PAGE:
The effort to reform the Chicago Police Department was never supposed to happen quickly, with the potential for a nearly decadelong, laborious process for a court to call it complete. Three years into the work, criticism continues over the department’s ability to grasp a fundamental tenet of any police reform effort: engaging with the public in a way that fosters meaningful and sustained trust and cooperation, the Chicago Tribune reports. In its latest report, the monitor overseeing the federal consent decree concluded Chicago police don’t fully understand the various ways the department can interact with the public, or even how its current community-policing programs complement each other.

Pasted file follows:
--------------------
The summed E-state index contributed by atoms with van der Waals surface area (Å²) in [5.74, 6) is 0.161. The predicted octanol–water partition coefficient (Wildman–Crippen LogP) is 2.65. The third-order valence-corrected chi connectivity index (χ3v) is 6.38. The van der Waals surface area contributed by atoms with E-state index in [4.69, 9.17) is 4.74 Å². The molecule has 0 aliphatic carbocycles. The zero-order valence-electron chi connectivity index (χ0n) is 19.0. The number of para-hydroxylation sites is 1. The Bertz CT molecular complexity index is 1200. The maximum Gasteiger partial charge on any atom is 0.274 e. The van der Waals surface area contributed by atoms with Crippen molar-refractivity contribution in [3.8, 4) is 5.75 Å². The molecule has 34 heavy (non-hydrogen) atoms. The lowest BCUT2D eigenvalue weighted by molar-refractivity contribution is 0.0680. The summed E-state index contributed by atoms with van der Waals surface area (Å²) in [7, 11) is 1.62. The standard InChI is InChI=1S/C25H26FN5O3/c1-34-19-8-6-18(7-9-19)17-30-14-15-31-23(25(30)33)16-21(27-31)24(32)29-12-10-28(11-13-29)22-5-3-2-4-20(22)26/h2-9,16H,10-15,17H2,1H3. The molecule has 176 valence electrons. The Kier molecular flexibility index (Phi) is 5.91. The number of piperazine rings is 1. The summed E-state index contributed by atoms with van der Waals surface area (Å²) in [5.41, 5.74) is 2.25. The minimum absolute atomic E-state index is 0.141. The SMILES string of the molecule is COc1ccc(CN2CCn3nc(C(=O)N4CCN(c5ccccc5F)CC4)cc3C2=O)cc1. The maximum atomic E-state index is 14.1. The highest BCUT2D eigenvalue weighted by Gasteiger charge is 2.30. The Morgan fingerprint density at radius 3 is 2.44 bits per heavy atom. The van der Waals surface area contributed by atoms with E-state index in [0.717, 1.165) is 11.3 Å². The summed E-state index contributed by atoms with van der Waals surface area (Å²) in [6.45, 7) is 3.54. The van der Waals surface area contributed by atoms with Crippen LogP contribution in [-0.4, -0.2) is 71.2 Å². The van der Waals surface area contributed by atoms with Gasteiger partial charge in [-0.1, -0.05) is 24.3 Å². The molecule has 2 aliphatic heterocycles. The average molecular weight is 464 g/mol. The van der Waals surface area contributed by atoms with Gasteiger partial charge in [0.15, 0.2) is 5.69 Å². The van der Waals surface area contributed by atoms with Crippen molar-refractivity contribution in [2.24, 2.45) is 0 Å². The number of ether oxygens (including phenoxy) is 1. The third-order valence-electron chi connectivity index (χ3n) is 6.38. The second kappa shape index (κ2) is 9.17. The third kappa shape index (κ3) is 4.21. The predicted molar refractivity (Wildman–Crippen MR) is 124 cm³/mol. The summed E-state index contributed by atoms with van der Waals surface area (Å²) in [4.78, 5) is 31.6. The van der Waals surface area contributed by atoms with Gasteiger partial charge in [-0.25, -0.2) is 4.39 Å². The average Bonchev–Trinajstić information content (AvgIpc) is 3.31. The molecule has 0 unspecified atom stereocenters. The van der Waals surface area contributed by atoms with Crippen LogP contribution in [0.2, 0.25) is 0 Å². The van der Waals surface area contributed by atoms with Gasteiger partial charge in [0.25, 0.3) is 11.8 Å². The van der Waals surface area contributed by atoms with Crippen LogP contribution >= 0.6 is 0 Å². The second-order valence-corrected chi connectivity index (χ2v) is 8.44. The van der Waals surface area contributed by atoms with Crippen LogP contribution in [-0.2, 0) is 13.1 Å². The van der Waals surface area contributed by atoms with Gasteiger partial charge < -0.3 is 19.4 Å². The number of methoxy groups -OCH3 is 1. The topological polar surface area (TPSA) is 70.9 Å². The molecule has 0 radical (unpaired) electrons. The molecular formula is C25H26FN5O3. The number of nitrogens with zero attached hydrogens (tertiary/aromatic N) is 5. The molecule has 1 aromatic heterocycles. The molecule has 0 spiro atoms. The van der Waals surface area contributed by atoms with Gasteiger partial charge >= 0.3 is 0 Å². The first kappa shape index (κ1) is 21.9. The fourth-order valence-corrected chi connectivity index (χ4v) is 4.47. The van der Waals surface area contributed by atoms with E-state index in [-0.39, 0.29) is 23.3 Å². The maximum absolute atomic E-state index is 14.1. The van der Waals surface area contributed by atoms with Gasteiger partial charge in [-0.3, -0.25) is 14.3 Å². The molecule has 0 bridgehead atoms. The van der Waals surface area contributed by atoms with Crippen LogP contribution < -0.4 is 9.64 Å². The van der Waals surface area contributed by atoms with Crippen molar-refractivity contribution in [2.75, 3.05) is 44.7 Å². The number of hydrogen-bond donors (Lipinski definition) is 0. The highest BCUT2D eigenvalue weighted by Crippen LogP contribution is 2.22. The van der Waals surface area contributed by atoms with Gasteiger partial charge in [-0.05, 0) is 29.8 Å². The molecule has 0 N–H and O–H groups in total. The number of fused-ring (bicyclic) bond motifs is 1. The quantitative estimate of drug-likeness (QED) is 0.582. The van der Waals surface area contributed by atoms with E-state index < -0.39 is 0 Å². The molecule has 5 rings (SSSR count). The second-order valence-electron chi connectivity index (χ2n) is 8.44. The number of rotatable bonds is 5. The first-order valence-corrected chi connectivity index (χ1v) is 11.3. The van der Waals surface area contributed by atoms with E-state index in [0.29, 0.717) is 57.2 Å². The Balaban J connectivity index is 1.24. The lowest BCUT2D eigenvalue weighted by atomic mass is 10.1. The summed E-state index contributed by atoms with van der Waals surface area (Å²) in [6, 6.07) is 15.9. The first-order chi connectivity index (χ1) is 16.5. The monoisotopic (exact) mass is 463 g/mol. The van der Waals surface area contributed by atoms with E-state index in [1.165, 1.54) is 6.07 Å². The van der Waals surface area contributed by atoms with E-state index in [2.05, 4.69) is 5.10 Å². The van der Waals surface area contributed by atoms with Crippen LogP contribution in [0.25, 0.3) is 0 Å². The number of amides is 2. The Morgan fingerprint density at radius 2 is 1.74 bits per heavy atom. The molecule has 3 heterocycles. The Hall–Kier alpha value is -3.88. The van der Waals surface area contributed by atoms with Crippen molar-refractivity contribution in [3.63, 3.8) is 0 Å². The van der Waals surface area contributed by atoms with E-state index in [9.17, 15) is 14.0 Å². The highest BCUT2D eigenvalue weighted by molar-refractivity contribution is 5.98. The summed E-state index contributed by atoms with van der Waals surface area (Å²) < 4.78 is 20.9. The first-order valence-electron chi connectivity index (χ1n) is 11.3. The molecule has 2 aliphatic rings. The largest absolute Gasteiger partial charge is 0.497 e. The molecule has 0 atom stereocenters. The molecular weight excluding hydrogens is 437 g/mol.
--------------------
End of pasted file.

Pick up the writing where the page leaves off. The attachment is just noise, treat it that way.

The criticism strikes at an area this foundational for the court-ordered reform effort as a whole, and one that Police Superintendent David Brown has often highlighted as he fends off critics. It also comes as the city is gearing up for a mayoral race next year, in which Mayor Lori Lightfoot will contend with the effects of persistent gun violence and clamoring from the community to see real reform. Last year, Brown said the department "is taking a big swing at community policing, community engagement and building trust, Arguably, this will be the most significant commitment of effort, resources and leadership to building trust in Chicago PD’s history.” Almost a year later, the federal monitor's report notes that community policing is a CPD push with deep flaws. Some community stakeholders view the report as an alarm bell — an indication that, although the department is ticking off reform requirements, deep-rooted change remains elusive.